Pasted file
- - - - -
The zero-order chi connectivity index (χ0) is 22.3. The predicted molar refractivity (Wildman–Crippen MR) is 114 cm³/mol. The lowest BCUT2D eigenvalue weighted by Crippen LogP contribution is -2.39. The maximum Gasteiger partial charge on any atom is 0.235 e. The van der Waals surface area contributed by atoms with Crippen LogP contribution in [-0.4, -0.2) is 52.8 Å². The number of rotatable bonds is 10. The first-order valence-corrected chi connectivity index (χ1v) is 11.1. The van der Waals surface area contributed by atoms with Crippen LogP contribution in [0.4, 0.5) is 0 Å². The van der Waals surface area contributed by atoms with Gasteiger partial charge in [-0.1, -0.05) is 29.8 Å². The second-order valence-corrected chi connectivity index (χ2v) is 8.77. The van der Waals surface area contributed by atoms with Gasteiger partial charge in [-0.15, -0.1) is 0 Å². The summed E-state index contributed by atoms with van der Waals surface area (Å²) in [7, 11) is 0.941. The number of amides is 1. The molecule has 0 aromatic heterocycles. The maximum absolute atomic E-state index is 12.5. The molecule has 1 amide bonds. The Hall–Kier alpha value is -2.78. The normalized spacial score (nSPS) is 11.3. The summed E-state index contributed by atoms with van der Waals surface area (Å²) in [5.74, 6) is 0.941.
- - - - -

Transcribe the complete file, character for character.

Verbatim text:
The zero-order chi connectivity index (χ0) is 22.3. The predicted molar refractivity (Wildman–Crippen MR) is 114 cm³/mol. The lowest BCUT2D eigenvalue weighted by Crippen LogP contribution is -2.39. The maximum Gasteiger partial charge on any atom is 0.235 e. The van der Waals surface area contributed by atoms with Crippen LogP contribution in [-0.4, -0.2) is 52.8 Å². The number of rotatable bonds is 10. The first-order valence-corrected chi connectivity index (χ1v) is 11.1. The van der Waals surface area contributed by atoms with Crippen LogP contribution in [0.4, 0.5) is 0 Å². The van der Waals surface area contributed by atoms with Gasteiger partial charge in [-0.1, -0.05) is 29.8 Å². The second-order valence-corrected chi connectivity index (χ2v) is 8.77. The van der Waals surface area contributed by atoms with Gasteiger partial charge in [-0.15, -0.1) is 0 Å². The summed E-state index contributed by atoms with van der Waals surface area (Å²) in [7, 11) is 0.941. The number of amides is 1. The molecule has 0 aromatic heterocycles. The maximum absolute atomic E-state index is 12.5. The molecule has 1 amide bonds. The Hall–Kier alpha value is -2.78. The normalized spacial score (nSPS) is 11.3. The summed E-state index contributed by atoms with van der Waals surface area (Å²) in [5.74, 6) is 0.941.